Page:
Stella was 100% genuine in everything she did. You always knew where you stood with her. She was direct, honest, frank and unwavering in her commitment to just be herself, despite the piles of incident reports she racked up from daycare in the process. I have challenged myself to try to live the way she did—with honesty and intent. But so far, the only times I’m truly able to do that is when I’m knee deep in play-doh and finger paints and imagination and giggles. In the laughter of the children I love, I’m finding a little bit of Stella. I thought it would be difficult for me to be around kids after Stella died, I thought it would make me sad. But I’m learning that perhaps the things that break our hearts the most, are the same things that serve to open them. So by surrounding myself with the curiosity, openness and enthusiasm of children, I’m slowly learning to get a little bit of joy back into my heart. A little bit of Stella Joy, that is.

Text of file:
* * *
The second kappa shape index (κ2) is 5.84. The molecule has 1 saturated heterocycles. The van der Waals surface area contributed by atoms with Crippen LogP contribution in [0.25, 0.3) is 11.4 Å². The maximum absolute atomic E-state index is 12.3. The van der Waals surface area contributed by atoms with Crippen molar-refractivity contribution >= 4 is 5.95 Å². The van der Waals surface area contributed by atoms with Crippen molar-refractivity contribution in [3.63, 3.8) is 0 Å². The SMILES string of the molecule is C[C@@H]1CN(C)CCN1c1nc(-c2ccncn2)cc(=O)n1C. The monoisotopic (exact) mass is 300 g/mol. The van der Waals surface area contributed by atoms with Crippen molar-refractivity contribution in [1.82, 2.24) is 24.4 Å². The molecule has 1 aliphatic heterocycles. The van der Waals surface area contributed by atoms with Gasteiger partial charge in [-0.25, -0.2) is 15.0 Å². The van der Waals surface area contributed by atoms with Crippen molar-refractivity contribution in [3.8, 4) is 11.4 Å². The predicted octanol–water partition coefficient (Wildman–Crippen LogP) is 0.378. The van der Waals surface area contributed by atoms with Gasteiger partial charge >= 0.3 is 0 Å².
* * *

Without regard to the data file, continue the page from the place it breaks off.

Sam and Gracie have a playdate with Flora and Alice:
Skater Dudes Violet and Hugo:
Sam and Aimee- sunset in Picton:
Mama and Hugo:
Hugo, Xavier and Sam in the bath: